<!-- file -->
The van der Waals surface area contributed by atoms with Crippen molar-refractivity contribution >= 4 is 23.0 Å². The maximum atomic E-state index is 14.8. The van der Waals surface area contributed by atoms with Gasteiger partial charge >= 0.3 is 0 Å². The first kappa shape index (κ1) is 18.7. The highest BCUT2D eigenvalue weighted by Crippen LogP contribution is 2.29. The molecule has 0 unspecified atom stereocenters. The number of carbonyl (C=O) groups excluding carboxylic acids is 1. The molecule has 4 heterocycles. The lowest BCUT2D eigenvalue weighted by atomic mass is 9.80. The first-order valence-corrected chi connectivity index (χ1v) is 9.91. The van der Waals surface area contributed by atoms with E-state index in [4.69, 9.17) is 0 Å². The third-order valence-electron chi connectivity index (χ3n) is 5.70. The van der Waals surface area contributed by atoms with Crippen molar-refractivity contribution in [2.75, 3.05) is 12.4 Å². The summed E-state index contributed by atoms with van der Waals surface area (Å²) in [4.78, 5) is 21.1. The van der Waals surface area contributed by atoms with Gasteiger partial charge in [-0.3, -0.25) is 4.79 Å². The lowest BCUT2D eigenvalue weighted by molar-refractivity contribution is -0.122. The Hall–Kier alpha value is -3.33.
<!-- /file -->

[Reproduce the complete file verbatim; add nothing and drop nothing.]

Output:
The van der Waals surface area contributed by atoms with Crippen molar-refractivity contribution >= 4 is 23.0 Å². The maximum atomic E-state index is 14.8. The van der Waals surface area contributed by atoms with Gasteiger partial charge >= 0.3 is 0 Å². The first kappa shape index (κ1) is 18.7. The highest BCUT2D eigenvalue weighted by Crippen LogP contribution is 2.29. The molecule has 0 unspecified atom stereocenters. The number of carbonyl (C=O) groups excluding carboxylic acids is 1. The molecule has 4 heterocycles. The lowest BCUT2D eigenvalue weighted by atomic mass is 9.80. The first-order valence-corrected chi connectivity index (χ1v) is 9.91. The van der Waals surface area contributed by atoms with E-state index in [4.69, 9.17) is 0 Å². The third-order valence-electron chi connectivity index (χ3n) is 5.70. The van der Waals surface area contributed by atoms with Crippen molar-refractivity contribution in [2.75, 3.05) is 12.4 Å². The summed E-state index contributed by atoms with van der Waals surface area (Å²) in [4.78, 5) is 21.1. The van der Waals surface area contributed by atoms with Gasteiger partial charge in [-0.3, -0.25) is 4.79 Å². The lowest BCUT2D eigenvalue weighted by molar-refractivity contribution is -0.122. The Hall–Kier alpha value is -3.33.